Data were insufficient in the included studies to establish whether patients initially identified as aspirin resistant remained aspirin resistant or whether patients identified as aspirin sensitive subsequently became aspirin resistant. Either possibility could skew the overall prevalence of being aspirin resistant. Some investigators have suggested that chronic aspirin use is ineffective after about two years.14 29 This possible variance is unlikely to alter the overall increased odds ratio of having an adverse event when aspirin resistant, because the clinical outcome measures in these studies were related to the initial assay for aspirin resistance.
Only a few of the studies measured a biochemical marker of compliance (for example, thromboxane A2 or thromboxane B2). However, most of the other investigators identified their patients as aspirin resistant or aspirin sensitive in hospital—that is, in a controlled environment after a specific procedure and before and after known aspirin treatment. Thus aspirin status measured at that time could be assured independent of non-compliance. As such it is difficult to imagine that most patients had subsequently become non-compliant, and yet a significant difference in odds ratios would remain between the initially labelled aspirin resistant patients and those who were sensitive to aspirin.
Finally, a classic funnel plot suggested a modest publication bias, since there was an absence of small patient number studies that reported on a negative or no relation between aspirin resistance and adverse clinical outcomes. We found little evidence of any publication bias using a classic funnel plot and Egger’s and Macaskill modification,22 suggesting that the overall findings of our study were not skewed by publication bias.
Recommendation and future directions
Although this study shows that aspirin resistance adversely affects clinical outcomes whenever aspirin is used alone or in combination with another antiplatelet agent, several issues need resolution or clarification:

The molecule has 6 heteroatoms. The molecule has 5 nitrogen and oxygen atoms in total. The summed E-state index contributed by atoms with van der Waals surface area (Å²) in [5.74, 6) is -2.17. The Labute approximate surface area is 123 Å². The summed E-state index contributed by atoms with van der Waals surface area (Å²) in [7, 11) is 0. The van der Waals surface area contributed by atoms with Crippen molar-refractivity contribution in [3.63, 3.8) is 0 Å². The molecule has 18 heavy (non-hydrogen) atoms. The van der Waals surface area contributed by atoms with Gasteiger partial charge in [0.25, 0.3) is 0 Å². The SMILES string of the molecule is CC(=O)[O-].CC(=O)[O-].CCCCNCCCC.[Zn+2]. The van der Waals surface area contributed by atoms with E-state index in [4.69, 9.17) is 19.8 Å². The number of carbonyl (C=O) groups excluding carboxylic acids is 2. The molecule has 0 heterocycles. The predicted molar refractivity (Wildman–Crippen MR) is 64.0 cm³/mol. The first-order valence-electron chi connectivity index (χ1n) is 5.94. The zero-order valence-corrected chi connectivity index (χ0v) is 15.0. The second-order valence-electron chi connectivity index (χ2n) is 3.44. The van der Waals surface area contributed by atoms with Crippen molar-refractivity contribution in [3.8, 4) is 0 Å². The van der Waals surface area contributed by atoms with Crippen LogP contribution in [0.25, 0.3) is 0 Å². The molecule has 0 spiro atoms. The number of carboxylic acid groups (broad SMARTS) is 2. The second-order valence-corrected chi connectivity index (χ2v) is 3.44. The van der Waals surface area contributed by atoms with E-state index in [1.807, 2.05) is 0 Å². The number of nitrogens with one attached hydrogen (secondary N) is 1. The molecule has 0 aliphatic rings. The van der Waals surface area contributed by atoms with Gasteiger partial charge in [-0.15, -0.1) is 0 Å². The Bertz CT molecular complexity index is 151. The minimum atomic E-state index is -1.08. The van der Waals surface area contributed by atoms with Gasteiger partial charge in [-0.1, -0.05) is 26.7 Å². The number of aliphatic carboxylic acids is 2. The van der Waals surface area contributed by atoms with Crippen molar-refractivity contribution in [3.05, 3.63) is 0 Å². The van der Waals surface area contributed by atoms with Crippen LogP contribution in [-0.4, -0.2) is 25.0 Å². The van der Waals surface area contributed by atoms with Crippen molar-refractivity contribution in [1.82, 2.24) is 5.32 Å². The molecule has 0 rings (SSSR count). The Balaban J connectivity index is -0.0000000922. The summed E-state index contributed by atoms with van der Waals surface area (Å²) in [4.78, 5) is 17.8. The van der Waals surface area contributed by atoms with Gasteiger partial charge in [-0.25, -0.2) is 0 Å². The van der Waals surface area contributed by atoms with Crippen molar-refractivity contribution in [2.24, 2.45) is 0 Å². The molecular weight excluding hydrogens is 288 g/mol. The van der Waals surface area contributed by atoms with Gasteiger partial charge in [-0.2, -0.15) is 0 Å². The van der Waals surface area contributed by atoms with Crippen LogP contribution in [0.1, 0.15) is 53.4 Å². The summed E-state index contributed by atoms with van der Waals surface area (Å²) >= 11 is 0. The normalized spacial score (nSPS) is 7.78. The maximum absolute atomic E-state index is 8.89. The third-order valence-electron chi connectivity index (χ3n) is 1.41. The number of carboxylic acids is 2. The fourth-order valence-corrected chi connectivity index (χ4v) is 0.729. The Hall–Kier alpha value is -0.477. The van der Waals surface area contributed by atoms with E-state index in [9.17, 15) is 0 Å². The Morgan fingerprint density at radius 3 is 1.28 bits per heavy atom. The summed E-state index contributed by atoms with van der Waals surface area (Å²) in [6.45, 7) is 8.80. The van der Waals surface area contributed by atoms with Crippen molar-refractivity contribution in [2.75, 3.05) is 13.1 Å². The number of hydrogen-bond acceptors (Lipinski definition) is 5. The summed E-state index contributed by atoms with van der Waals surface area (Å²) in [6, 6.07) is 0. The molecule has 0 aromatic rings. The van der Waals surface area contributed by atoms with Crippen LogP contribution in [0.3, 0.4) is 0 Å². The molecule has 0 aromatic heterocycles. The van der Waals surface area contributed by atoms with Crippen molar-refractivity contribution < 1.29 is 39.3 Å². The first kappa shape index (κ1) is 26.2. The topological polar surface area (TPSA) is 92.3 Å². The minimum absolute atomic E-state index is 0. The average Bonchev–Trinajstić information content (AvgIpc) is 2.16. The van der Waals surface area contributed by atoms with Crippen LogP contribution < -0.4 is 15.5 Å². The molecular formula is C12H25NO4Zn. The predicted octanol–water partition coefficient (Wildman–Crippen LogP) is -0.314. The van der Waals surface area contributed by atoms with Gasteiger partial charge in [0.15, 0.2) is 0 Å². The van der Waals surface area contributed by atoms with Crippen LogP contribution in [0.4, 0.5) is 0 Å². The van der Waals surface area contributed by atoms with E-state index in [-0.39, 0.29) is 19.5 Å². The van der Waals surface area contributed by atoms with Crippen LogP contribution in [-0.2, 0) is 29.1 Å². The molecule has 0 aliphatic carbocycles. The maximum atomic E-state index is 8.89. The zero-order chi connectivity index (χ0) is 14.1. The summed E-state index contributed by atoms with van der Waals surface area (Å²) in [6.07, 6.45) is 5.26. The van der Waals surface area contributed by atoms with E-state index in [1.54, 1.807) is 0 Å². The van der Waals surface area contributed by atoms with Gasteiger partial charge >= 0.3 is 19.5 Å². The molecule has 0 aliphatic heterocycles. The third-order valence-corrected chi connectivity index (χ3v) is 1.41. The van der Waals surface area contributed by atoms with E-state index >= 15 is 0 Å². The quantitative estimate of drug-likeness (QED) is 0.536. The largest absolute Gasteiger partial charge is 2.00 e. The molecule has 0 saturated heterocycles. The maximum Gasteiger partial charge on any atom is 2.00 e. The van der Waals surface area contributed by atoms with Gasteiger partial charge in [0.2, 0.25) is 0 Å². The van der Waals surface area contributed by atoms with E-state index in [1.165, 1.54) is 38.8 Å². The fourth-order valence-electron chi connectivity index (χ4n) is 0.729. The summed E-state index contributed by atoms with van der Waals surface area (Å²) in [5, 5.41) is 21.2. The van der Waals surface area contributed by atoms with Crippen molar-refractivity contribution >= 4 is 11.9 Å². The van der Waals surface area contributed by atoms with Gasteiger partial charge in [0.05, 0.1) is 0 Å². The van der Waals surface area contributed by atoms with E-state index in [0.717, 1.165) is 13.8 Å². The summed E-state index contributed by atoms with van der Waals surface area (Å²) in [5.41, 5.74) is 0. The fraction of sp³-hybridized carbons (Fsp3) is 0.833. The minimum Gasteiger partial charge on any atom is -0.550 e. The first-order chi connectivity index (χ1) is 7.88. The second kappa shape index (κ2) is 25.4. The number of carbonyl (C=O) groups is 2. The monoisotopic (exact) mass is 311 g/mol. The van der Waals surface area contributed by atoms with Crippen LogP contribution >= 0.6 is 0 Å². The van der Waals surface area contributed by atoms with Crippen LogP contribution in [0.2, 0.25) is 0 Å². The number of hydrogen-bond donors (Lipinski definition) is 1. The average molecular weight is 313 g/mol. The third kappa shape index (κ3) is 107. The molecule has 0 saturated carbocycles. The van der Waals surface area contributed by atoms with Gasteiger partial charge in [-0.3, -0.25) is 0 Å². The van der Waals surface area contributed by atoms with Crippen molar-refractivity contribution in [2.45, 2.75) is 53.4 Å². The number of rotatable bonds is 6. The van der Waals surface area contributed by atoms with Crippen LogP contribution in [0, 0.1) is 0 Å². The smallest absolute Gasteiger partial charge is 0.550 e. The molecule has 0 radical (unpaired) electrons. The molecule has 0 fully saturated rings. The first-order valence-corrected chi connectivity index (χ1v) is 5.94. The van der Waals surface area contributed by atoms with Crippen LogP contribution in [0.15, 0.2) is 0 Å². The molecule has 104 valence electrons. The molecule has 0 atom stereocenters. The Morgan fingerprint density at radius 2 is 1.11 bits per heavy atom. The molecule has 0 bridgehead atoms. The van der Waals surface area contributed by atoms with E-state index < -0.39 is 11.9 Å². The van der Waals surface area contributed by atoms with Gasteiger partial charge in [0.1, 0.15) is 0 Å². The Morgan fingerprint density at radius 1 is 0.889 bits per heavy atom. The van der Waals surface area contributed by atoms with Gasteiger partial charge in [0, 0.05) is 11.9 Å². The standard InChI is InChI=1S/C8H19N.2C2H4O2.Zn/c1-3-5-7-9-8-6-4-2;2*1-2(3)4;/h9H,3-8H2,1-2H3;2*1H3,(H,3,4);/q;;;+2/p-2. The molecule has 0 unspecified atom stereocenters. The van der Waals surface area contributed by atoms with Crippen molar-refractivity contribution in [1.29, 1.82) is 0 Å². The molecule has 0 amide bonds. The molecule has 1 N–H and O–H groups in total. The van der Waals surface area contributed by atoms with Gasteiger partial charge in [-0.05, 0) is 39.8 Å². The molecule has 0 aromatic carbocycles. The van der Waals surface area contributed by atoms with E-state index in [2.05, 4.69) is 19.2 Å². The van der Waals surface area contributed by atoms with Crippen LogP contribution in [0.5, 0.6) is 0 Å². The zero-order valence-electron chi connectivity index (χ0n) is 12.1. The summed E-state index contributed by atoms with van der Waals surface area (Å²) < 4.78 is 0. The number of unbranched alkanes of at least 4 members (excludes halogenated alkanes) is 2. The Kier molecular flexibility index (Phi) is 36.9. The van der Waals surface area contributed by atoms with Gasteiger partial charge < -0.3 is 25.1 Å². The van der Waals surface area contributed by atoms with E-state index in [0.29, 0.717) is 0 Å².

Firstly, we strongly advise that doctors continue their current practice in prescribing aspirin for chronic therapy to prevent adverse cardiovascular events as the overall risk reduction is well reported.1 We also recommend that patients are fully informed about the possible adverse effects of aspirin as it is possible that the currently perceived overall benefit in all aspirin treated patients (about a 25% decrease in risk) is more likely offset by the fourfold increased risk in the 16% to 30% subpopulation of patients identified as aspirin resistant.
Studies need to be designed to determine the most useful test to identify aspirin resistance and identify alternative effective therapies for patients who are resistant to aspirin. Finally, we suggest that the term aspirin resistant is a misnomer. Aspirin non-responsiveness may be a more appropriate label until a better understanding is reached about what particular platelet function is involved.
Contributors: All authors did the literature search; reviewed the abstracts, papers, and data; and reviewed the manuscript and made appropriate amendments. MRB wrote the paper. All authors are guarantors for the paper.
Competing interests: None declared.
Ethical approval: Not required.
Provenance and peer review: Not commissioned; externally peer reviewed.